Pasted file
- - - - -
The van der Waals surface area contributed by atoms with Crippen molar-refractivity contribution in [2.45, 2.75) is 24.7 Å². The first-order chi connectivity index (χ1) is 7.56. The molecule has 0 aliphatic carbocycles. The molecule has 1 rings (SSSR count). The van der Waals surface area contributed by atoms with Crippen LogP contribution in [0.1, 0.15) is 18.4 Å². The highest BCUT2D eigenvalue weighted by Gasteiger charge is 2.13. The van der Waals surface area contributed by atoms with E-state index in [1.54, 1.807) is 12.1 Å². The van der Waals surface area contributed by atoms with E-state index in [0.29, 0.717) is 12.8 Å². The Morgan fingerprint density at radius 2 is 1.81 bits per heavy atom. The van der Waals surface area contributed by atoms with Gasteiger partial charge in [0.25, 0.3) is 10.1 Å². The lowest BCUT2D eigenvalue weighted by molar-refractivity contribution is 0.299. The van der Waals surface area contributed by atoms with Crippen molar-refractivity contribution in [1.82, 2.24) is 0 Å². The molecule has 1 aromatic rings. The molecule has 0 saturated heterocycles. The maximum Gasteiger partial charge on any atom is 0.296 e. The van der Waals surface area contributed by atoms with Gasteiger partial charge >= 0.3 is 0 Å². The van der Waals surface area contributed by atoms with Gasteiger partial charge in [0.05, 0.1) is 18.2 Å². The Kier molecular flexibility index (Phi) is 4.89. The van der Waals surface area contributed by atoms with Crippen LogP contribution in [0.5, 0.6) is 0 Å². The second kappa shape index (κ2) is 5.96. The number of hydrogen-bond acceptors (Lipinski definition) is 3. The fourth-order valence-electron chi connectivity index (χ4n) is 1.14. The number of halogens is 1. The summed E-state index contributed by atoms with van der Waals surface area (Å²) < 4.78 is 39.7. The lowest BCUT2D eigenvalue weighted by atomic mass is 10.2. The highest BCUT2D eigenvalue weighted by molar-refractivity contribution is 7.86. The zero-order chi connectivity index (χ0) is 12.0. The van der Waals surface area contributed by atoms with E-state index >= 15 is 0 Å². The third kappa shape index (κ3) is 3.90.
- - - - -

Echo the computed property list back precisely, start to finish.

The van der Waals surface area contributed by atoms with Crippen molar-refractivity contribution in [2.45, 2.75) is 24.7 Å². The first-order chi connectivity index (χ1) is 7.56. The molecule has 0 aliphatic carbocycles. The molecule has 1 rings (SSSR count). The van der Waals surface area contributed by atoms with Crippen LogP contribution in [0.1, 0.15) is 18.4 Å². The highest BCUT2D eigenvalue weighted by Gasteiger charge is 2.13. The van der Waals surface area contributed by atoms with E-state index in [1.54, 1.807) is 12.1 Å². The van der Waals surface area contributed by atoms with E-state index in [0.29, 0.717) is 12.8 Å². The Morgan fingerprint density at radius 2 is 1.81 bits per heavy atom. The van der Waals surface area contributed by atoms with Gasteiger partial charge in [0.25, 0.3) is 10.1 Å². The lowest BCUT2D eigenvalue weighted by molar-refractivity contribution is 0.299. The van der Waals surface area contributed by atoms with Crippen molar-refractivity contribution in [1.82, 2.24) is 0 Å². The molecule has 1 aromatic rings. The molecule has 0 saturated heterocycles. The maximum Gasteiger partial charge on any atom is 0.296 e. The van der Waals surface area contributed by atoms with Gasteiger partial charge >= 0.3 is 0 Å². The van der Waals surface area contributed by atoms with Gasteiger partial charge in [0.05, 0.1) is 18.2 Å². The Kier molecular flexibility index (Phi) is 4.89. The van der Waals surface area contributed by atoms with Crippen LogP contribution in [0.5, 0.6) is 0 Å². The second kappa shape index (κ2) is 5.96. The number of hydrogen-bond acceptors (Lipinski definition) is 3. The fourth-order valence-electron chi connectivity index (χ4n) is 1.14. The number of halogens is 1. The summed E-state index contributed by atoms with van der Waals surface area (Å²) < 4.78 is 39.7. The lowest BCUT2D eigenvalue weighted by atomic mass is 10.2. The highest BCUT2D eigenvalue weighted by molar-refractivity contribution is 7.86. The zero-order chi connectivity index (χ0) is 12.0. The van der Waals surface area contributed by atoms with E-state index >= 15 is 0 Å². The third kappa shape index (κ3) is 3.90.